Supporters greeted Jodie Emery with cheers on Parliament Hill Wednesday morning in a surprise spontaneous rally. Jodie Emery, otherwise known as the Princess of Pot, spoke to an enthusiastic crowd. Like minded local citizens joined her in protest holding up signs against the steps of Parliament Hill.
Here are some excerpts from Jodie Emery’s speech, one that had passion and a raised voice.
“Legalization bills will be presented in the Spring. Do we need to suffer for decades to come? Dispensaries are Canadian. Our farmers are Canadian. Our employees are Canadian. Our taxes are Canadian. End criminalization, it hurts people every day.
“Legalization should mean no one get’s arrested for pot.
“Bill Blair is ignoring us. Protect us from their laws that have had two million Canadians arrested. How dare they arrest people for marijuana use!”
“This is Prohibition 2.0. There have been more raids and arrests under Justin Trudeau than under Harper.”
“They limit, they restrict, they add more penalties.”
“We will go back to the grass roots of protest, if someone has to die, so be it. People keep fighting and waiting and dying. We are all suffering. People have died waiting for legalization.”
“It’s the government who is hurting the people.”
The group chanted, “We are the good guys.”
Jodie continued, “We are denied freedom. There should be a moratorium on arrests. Focus on the violence, and the gangs and the guns. We mean no harm.
“No prison for pot. We are ignoring the victims.”
Sherry Morrison said, “I am the mother of a daughter who was arrested at the Weed’s dispensary on Bank Street. It’s terrible what they are going through. We are having a protest March 1st at 9:00 AM in front of the courthouse on Elgin on behalf of all the women arrested for working in dispensaries. Make this legal.”
Another said, “These people put themselves on the line to provide patients with what they need.”
Jodie repeated what many have previously stated, “Marijuana has no serious side effects. Marijuana can help people reduce alcohol addiction.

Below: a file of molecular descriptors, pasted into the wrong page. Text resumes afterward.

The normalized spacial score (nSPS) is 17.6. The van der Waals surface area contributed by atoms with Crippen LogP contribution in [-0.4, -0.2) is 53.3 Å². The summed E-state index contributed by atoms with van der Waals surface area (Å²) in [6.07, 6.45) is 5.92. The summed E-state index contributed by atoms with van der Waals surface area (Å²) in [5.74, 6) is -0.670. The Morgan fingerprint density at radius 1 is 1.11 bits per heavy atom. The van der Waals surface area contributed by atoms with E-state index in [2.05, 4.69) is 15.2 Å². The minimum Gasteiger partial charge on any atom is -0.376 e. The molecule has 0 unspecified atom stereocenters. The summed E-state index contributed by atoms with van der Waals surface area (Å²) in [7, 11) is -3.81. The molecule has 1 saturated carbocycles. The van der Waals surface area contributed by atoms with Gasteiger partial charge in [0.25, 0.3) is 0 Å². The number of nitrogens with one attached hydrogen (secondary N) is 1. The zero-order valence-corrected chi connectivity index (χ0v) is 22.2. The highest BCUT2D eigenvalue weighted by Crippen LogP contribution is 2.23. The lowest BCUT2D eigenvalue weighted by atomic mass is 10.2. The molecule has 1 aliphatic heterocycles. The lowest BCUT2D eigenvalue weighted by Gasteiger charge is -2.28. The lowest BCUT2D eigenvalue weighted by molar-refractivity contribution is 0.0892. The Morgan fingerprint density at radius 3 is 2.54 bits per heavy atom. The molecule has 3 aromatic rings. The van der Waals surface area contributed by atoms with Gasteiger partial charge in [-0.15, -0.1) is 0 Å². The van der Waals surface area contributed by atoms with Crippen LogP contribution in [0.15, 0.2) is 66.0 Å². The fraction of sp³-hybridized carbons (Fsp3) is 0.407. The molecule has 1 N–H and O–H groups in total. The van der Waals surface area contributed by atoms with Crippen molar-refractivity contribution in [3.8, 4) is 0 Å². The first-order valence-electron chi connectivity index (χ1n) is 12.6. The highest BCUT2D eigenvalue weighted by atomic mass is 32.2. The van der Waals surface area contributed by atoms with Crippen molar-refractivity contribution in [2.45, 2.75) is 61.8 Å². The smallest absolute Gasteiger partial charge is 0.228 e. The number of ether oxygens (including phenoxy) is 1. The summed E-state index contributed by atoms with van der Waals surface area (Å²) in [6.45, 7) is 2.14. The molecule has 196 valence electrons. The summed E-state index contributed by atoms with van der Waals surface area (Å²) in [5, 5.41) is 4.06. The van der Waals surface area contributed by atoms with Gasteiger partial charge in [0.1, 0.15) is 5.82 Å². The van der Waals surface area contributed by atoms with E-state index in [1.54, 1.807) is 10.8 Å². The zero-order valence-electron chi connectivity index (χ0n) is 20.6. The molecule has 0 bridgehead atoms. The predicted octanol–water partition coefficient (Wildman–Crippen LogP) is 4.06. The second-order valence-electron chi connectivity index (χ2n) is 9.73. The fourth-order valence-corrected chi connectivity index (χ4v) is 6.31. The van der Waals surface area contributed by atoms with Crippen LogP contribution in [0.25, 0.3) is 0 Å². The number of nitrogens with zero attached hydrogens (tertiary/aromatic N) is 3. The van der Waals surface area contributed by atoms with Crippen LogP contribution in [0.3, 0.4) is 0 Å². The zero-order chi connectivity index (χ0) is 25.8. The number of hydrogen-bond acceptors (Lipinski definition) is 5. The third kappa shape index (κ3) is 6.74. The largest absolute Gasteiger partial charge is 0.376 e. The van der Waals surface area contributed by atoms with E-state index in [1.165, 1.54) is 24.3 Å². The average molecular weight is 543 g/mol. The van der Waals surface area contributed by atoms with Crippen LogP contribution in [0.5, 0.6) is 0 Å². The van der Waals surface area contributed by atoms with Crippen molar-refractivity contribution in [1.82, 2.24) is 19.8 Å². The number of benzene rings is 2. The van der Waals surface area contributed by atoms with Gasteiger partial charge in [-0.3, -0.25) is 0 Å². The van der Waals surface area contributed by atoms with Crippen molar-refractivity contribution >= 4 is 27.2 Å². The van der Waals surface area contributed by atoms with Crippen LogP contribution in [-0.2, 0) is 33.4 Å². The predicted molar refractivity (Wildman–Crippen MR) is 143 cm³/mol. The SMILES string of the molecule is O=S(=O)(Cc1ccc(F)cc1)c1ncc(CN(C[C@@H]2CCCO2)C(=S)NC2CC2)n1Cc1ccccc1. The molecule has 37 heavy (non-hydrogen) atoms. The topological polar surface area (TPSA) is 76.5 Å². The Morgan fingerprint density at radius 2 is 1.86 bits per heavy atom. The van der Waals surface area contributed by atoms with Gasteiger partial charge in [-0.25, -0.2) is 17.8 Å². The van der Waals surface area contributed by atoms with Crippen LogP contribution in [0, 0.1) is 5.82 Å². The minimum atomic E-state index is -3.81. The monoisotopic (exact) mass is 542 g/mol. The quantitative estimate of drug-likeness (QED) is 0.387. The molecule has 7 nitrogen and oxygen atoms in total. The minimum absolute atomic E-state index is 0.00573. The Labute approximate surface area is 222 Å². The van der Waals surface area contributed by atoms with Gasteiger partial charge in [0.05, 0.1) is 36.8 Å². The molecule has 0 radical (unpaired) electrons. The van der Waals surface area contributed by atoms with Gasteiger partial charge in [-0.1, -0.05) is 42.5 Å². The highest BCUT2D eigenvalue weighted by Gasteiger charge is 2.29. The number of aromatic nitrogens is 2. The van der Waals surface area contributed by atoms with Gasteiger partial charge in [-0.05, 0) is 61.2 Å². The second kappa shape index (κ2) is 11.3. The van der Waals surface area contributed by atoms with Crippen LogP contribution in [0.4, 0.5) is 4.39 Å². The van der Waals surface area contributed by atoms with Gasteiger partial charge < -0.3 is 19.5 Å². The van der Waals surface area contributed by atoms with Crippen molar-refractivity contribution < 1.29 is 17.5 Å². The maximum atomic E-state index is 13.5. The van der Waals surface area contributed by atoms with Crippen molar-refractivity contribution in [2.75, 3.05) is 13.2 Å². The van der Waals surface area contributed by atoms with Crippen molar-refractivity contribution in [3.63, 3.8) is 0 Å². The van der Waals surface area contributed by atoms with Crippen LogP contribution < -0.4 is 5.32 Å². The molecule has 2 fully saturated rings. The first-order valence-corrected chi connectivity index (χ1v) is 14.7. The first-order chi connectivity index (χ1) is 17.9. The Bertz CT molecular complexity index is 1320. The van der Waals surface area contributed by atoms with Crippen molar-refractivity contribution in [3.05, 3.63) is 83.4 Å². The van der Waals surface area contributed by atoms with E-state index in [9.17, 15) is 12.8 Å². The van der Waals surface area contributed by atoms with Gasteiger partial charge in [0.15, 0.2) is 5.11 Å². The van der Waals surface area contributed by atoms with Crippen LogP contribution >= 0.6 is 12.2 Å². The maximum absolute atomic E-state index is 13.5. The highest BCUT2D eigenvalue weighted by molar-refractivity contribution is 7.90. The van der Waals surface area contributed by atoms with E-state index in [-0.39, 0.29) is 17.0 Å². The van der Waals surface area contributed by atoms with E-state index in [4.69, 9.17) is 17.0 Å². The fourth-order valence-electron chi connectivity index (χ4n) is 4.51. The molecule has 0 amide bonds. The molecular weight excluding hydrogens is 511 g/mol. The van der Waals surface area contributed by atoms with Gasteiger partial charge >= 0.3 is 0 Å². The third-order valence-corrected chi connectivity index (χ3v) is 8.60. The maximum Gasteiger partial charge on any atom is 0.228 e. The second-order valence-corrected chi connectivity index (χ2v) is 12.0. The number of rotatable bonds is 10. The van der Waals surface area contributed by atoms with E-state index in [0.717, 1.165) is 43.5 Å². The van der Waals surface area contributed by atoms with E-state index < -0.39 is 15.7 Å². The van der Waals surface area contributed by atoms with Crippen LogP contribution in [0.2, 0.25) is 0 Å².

“There are repercussions from marijuana prohibition.”
“There are concerns that some dispensaries may have sold marijuana that didn’t meet standards. That can be dealt with normally. The government doesn’t send in the police with guns and handcuffs to raid a grocery store chain that’s been caught selling moldy food and salad.”
“How many times have we been promised that legalization would come?
Business can be a political act. On the subject of franchised dispensaries, Mrs. Emery said, “Marc will have 200 franchises by the end of the year where people need jobs. There is a new one opening in Toronto this week. We have over 300 requests for franchises. It’s hard to keep track of how many are opening and reopening. I have three in Vancouver and Marc has two in Toronto. We work with the franchise. There are rules and permits, legal costs. Our model covers employee legal fees. It can cost up to $25,000 for a franchise and there are fees. It is cheaper than certain sandwich franchises. All the Montreal stores aren’t up to speed yet. Quebec is not like the rest of Canada.”
One of the observers was Richard, a man in his 70’s. “I’m very glad to see this and hear Jodie speak. I have Raynaud’s disease. I was using marijuana illegally for twenty years. Now I use CBG oil through Canadian Cannabis Clinic. They waved the $300 processing fee and had me seen by two different doctors. By taking an oil low in THC and high in CBD and CBG I’ve gone from six attacks a day to none. I no longer have pain. I received a prescription from a doctor in Toronto via Skype for thirty grams a month which can be measured in either oil or solid. I pay $165 a month. The delivery must be signed for. I can deduct 20% on my income tax because it’s prescribed.”
Jodie continued, “Why can’t we have marijuana lounges where we can hang out?”
Under the noon bells of the Peace Tower the rally left the steps of Parliament and marched towards and down Bank street while waving placards and signs. The enthusiastic merry troop was greeted by the lunch time rush hour of vehicular traffic honking horns and pedestrians giving the thumbs-up.
They were marching towards Ottawa’s newest marijuana dispensary, the Cannabis Culture dispensary at 319 Bank Street near James.
Slated to open at 1 PM, after hastily taking down the camouflaged show-window coverings, Ed and Romeo greeted the first throng of customers. Their job was to check ID for the 19 year-old age limit and control entrance to the dispensary to ten people at a time. No prescription, taxation, license or prior permission is required to purchase marijuana at Cannabis Culture.
Clients were delighted to find the Cannabis Culture well decorated and lit with a full staff of ten and accurate scales on every counter. Rows of display cabinets housed a plethora of well labeled and priced jars of manicured bud…and chocolate bar sized pieces of hash, if you want to know
There were no edibles, drinks, gummie bears or snack cakes. There were bongs, papers and t-shirts. It was a very civilized atmosphere. Experienced, polite bud-tenders, proud of their knowledge, attended to the needs of the many customers via cash, credit or debit.
Shane said, “This is the way we want to be treated.”
Jeremiah Vandermeer, the COO of Cannabis Culture said, “I’m very excited because Cannabis Culture is here in Ottawa. We need to get in their face and under Justin’s nose with a big smell.”